Katie Derham concludes Radio 3's Verdi bicentennial celebrations with a performance of the grand opera Aida given at the Theatre de la Monnaie in Brussels in 2002.
Verdi 200: Aida, a tale of love and war at the time of the pharaohs.
Katie Derham rounds off Radio 3's Verdi bicentenary celebrations with this spectacular grand opera.
War rages between Egypt and Ethiopia. Aida, the Ethiopian King's daughter has been captured. She is now a slave in the service of the Pharoah's daughter, Amneris. Radames loves Aida but is loved by Amneris. He is appointed general of the Egyptian army and in a spectaular scene in the second act he returns in triumph, to be rewarded by the unwelcome hand of Amneris in marriage. Aida's father, Amonasro, has been taken prisoner, his life spared thanks to Radames. In the third act Amonasro persuades his daughter to help him discover the plans of the Egyptian army, which she does in a meeting with Radames. Aida and Amonasro take flight but the apparent treachery of Radames is now revealed and he is condemned to death, to the dismay of Amneris. In the final scene he is immured in a stone tomb, where he is joined by Aida. As they die, Amneris, above the tomb, prays for peace for her beloved Radames.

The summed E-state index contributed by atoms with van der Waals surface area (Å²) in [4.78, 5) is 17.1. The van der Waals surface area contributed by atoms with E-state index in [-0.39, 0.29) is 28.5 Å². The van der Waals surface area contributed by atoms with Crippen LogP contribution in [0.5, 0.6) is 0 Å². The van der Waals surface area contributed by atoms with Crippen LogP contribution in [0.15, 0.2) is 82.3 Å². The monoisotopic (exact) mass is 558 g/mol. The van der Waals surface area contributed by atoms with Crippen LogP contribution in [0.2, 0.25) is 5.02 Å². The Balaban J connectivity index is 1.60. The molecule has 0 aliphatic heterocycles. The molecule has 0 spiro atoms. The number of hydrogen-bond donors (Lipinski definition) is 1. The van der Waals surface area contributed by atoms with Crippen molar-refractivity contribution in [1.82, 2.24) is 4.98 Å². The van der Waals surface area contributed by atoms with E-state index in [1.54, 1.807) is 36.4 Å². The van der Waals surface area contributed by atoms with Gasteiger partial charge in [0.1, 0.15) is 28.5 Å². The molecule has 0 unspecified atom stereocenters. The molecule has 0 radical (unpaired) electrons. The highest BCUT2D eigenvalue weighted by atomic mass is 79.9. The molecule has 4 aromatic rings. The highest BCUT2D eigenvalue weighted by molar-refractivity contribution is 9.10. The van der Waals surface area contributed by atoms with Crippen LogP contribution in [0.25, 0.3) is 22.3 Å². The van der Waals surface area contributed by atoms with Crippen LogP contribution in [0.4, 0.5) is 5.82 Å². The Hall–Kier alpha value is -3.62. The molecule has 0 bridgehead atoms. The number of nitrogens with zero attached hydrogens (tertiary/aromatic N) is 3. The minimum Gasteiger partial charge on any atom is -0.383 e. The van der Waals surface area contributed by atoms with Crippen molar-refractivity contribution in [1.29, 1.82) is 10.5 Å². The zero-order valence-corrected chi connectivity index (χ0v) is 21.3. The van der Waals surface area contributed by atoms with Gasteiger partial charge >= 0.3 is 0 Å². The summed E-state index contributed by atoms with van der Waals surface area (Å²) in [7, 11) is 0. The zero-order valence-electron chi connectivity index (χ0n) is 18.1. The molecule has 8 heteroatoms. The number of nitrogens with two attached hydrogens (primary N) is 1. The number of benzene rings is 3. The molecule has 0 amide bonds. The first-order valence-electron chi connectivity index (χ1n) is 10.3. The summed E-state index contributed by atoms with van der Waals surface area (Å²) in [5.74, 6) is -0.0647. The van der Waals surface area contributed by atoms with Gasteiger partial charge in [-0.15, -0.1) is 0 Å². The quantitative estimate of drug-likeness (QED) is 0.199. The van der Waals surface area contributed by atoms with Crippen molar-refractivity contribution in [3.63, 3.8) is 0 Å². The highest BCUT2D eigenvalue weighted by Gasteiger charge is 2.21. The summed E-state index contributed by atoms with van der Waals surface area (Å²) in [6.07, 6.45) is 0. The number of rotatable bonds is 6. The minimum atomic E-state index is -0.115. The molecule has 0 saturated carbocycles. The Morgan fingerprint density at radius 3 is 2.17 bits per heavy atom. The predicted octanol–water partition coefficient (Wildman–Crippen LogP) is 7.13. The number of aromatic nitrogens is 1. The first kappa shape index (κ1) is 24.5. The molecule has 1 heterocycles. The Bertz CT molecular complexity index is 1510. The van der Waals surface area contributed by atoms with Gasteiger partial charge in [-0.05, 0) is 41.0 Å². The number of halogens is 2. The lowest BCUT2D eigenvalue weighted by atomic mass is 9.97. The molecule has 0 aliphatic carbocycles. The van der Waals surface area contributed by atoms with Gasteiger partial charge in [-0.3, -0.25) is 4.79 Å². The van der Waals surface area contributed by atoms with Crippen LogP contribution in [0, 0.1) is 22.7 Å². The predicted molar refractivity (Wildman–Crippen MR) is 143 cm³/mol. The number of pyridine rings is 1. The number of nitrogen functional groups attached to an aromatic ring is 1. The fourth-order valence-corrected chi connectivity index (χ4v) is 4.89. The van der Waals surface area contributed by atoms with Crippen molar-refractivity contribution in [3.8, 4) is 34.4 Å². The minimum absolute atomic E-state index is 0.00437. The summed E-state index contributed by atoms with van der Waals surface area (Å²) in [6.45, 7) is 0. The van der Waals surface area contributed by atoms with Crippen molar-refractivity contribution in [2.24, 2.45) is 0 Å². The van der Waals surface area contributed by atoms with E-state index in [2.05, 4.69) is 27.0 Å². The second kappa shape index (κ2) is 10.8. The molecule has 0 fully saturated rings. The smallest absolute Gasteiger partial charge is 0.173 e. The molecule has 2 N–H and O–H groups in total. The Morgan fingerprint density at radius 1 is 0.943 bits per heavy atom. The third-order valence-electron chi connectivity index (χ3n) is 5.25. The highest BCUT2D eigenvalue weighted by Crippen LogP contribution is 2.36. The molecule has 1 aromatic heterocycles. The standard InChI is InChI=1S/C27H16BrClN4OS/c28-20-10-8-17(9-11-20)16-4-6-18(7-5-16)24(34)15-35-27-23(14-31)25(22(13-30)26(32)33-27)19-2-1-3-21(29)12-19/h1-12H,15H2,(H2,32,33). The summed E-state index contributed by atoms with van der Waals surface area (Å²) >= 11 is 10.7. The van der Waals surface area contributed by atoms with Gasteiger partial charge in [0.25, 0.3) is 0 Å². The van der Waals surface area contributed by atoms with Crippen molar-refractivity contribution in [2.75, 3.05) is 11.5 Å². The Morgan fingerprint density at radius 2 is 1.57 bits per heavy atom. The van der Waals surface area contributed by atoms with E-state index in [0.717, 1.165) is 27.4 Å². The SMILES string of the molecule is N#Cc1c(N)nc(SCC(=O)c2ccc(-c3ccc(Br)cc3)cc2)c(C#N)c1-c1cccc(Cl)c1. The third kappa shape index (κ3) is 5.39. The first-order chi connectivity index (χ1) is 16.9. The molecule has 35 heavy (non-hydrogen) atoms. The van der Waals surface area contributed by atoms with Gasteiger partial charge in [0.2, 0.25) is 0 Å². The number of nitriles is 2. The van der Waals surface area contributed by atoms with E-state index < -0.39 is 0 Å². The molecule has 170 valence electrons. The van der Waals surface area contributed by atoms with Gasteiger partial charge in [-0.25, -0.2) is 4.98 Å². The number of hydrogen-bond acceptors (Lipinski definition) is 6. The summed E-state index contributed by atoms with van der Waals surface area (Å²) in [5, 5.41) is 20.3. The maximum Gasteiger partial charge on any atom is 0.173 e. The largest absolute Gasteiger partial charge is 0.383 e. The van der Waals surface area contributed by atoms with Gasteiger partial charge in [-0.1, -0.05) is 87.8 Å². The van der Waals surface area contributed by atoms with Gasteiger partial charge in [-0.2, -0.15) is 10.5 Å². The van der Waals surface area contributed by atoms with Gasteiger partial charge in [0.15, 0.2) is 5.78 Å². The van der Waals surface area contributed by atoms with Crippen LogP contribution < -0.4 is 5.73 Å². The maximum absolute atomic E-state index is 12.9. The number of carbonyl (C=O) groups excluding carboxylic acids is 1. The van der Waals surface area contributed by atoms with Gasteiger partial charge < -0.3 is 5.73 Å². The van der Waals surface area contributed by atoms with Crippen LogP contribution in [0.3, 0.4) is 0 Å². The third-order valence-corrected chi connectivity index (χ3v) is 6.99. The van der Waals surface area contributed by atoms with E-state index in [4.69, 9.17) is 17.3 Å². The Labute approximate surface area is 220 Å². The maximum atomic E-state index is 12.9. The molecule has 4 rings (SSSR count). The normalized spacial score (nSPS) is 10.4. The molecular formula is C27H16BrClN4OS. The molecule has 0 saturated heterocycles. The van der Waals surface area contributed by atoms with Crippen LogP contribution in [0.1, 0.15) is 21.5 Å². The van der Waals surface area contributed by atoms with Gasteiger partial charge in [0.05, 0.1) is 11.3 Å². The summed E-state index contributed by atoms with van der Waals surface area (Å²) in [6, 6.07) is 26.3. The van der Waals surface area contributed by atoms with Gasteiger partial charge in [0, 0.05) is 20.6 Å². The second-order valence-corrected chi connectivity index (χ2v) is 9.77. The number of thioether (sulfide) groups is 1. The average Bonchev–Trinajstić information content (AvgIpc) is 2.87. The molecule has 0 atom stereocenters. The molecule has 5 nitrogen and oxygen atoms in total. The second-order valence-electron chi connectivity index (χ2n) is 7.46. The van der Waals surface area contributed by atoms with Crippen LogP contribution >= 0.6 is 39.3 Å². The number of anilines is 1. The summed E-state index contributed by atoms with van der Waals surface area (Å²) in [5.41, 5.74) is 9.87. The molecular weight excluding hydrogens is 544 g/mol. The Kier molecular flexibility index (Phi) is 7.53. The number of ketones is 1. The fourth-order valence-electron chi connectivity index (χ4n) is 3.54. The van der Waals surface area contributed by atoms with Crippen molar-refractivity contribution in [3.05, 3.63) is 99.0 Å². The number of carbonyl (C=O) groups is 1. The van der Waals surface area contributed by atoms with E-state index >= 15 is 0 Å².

Verdi wrote Aida for the lavish inauguration in 1871 of the Cairo Opera House and with its famous Grand March the work now transcends its operatic origins. It's heard here in a performance recorded in 2002 at the Théâtre de la Monnaie, Brussels conducted by Antonio Pappano.
Aida, daughter of the King of Ethiopia, now a slave ..... Norma Fantini (soprano)
Radames, captain of the Egyptian guard ..... Johan Botha (tenor)
Amneris, daughter of the King of Egypt ..... Elena Zaremba (mezzo-soprano)
Amonasro, King of Ethiopia, father of Aida ..... Mark Doss (bass-baritone)
Ramfis, Egyptian High Priest ..... Phillip Ens (bass)
King of Egypt ..... Maxim Mikhailov (bass)
Priestess ..... Michela Remor (soprano)
Messenger ..... Giovanni Iovino (tenor)
La Monnaie Chorus
La Monnaie Symphony Orchestra
Conducted by Antonio Pappano.